Great news! That shiny new office fit out as well as looking amazing can also save you some tax!
Most people are aware that they get tax deductions for what is deemed a ‘repair’ and goes through their profit and loss account. But what about the extensive investment in the office refit which has been put in the accounts as a fixed asset?
Thankfully all this expenditure isn’t wasted. Although it doesn’t hit your profit and loss account in the actual accounts there are certain tax adjustments to be made prior to the tax liability being calculated. The one that is of interest in relation to the office fit out is called capital allowances.
You can claim capital allowances when you buy assets that you keep and use in your business such as cars, printers, computer etc. However, you can also claim on items called fixtures and fittings and integral features such as air conditioning, work surfaces, heating systems and sanitary wear.
Qualifying capital allowance items can be included within lump sum costs for substructure works so considering costs and obtaining detailed breakdowns from contractors can be essential to maximise your claim.
You have had your office refit and the bill is as follows:
|New office furniture||7,000|
|Staff cinema room||12,000|
What are the potential tax savings involved?
Firstly, we need to consider annual investment allowance or AIA. Each year a business gets an annual investment allowance. If the expenditure on qualifying items does not exceed the AIA then the entire investment can be deducted from your profits before calculating the tax. AIA changes but at present and until December 2020 it is £1m!
What if we run out of AIA?
AIA is currently pretty extensive but if you run a business that invests heavily in machinery there is the potential that you will exhaust your AIA prior to taking into account your office refit. If this is the case, then tax allowances are still available but they are spread over a number of years. For items of plant and machinery and fixtures and fittings you get a deduction of 18% per annum on a reducing balance basis, for integral features you get a deduction of 6% per annum on a reducing balance basis.
Therefore, it is important to plan and review your capital spend across financial years to maximise AIA.
What if we have used grants to fund to expenditure?
Tax relief is only available on the actual cost to the company. Therefore, where a grant has been used to fund a purchase only the net amount (cost – grant) is available for tax relief
So what does it mean in numbers?
New office furniture – This is known for capital allowance purposes as plant and machinery and therefore qualifies for AIA. Thus, in the above example we can deduct the £7,000 from our profits before calculating the tax. As the current corporation tax rate is 19% this is a saving of £1,330.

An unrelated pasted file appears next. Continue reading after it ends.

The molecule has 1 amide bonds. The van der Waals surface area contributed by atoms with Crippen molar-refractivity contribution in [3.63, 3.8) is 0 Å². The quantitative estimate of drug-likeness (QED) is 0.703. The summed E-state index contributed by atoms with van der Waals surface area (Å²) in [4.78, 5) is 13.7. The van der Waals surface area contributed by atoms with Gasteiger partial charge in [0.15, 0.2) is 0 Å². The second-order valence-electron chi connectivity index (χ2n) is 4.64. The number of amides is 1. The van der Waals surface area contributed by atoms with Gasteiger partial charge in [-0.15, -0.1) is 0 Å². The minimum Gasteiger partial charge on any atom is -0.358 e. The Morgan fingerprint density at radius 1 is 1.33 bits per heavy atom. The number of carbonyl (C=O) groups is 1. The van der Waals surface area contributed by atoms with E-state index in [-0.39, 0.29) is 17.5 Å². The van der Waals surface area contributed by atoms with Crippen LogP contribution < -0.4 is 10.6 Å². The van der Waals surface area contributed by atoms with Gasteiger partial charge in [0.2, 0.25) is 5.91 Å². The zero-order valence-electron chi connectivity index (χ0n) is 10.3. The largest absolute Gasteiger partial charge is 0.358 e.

Air conditioning – This is known for capital allowance purposes as an integral feature and also qualifies for AIA. So, from our example we can deduct the £8,000 from our profits before calculating the tax. Using the 19% rate again the tax saving is £1,520.
Decorating – This should be classed as a repair and go through the profit and loss account in the accounts. Although not part of our capital allowances claim it is still a tax-deductible expense therefore does save £760.
New flooring – Now this is a trickier area. In relation to our capital allowances, flooring does not qualify so we will not get a tax deduction from this perspective. However, the question we need to ask is ‘is it a capital improvement or is it a repair?’ This is an area HMRC have looked into a number of times and there is a lot of case law surrounding it. In relation to flooring, if we put in a brand new floor refurbishment i.e. marble flooring where we previously had laminate, it is clearly a considerable improvement to the property and therefore the cost will be considered capital on which no capital allowance can be claimed. However, if we replace laminate with laminate of the same quality then we would have the basis to argue it is simply a repair and then a tax deduction is available.
Staff cinema room – In this example we are assuming that in a storeroom we have put in comfy seats, a large screen, audio equipment and a projector. All these things are plant and machinery and qualify for AIA. Therefore, using the figures in our example, a tax saving of £2,280.
Therefore, if we rework the cost of our refit:
|Invoice||Tax saving||Net cost|
|New office furniture||7,000||(1,330)||5,670|
|Staff cinema room||12,000||(2,280)||9,720|
It is now nearly 17% cheaper!
If you need more advice on what capital allowance you can claim for office fit out, then please get in touch by emailing: email@example.com